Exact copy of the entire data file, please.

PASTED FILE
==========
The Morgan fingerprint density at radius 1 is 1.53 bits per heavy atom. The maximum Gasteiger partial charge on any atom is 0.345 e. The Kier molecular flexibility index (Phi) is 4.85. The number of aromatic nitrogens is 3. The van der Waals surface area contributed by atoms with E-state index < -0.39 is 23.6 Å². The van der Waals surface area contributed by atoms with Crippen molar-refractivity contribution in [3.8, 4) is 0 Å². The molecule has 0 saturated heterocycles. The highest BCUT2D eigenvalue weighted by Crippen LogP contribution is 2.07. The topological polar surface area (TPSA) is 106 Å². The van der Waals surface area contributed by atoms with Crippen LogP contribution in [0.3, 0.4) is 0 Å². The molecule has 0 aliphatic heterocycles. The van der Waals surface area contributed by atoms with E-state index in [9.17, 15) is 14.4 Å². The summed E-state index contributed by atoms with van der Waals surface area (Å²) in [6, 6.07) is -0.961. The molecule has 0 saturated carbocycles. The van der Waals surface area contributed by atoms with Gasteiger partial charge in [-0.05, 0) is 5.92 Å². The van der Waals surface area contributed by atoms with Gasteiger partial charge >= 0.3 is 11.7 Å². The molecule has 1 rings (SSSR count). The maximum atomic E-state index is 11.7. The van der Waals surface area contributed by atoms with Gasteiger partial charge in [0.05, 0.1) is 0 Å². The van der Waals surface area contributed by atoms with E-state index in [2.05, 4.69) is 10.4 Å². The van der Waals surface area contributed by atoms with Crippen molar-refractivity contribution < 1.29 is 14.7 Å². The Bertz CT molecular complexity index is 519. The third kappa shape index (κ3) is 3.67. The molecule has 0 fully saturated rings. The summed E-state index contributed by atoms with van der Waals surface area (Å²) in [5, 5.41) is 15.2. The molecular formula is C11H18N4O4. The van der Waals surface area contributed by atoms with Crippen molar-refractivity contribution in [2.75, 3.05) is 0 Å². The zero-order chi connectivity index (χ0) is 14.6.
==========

The Morgan fingerprint density at radius 1 is 1.53 bits per heavy atom. The maximum Gasteiger partial charge on any atom is 0.345 e. The Kier molecular flexibility index (Phi) is 4.85. The number of aromatic nitrogens is 3. The van der Waals surface area contributed by atoms with E-state index < -0.39 is 23.6 Å². The van der Waals surface area contributed by atoms with Crippen molar-refractivity contribution in [3.8, 4) is 0 Å². The molecule has 0 saturated heterocycles. The highest BCUT2D eigenvalue weighted by Crippen LogP contribution is 2.07. The topological polar surface area (TPSA) is 106 Å². The van der Waals surface area contributed by atoms with Crippen LogP contribution in [0.3, 0.4) is 0 Å². The molecule has 0 aliphatic heterocycles. The van der Waals surface area contributed by atoms with E-state index in [9.17, 15) is 14.4 Å². The summed E-state index contributed by atoms with van der Waals surface area (Å²) in [6, 6.07) is -0.961. The molecule has 0 saturated carbocycles. The van der Waals surface area contributed by atoms with Gasteiger partial charge in [-0.05, 0) is 5.92 Å². The van der Waals surface area contributed by atoms with Gasteiger partial charge >= 0.3 is 11.7 Å². The molecule has 1 rings (SSSR count). The maximum atomic E-state index is 11.7. The van der Waals surface area contributed by atoms with Gasteiger partial charge in [0.05, 0.1) is 0 Å². The van der Waals surface area contributed by atoms with E-state index in [2.05, 4.69) is 10.4 Å². The van der Waals surface area contributed by atoms with Crippen molar-refractivity contribution < 1.29 is 14.7 Å². The Bertz CT molecular complexity index is 519. The third kappa shape index (κ3) is 3.67. The molecule has 0 fully saturated rings. The summed E-state index contributed by atoms with van der Waals surface area (Å²) in [5, 5.41) is 15.2. The molecular formula is C11H18N4O4. The van der Waals surface area contributed by atoms with Crippen molar-refractivity contribution in [2.75, 3.05) is 0 Å². The zero-order chi connectivity index (χ0) is 14.6.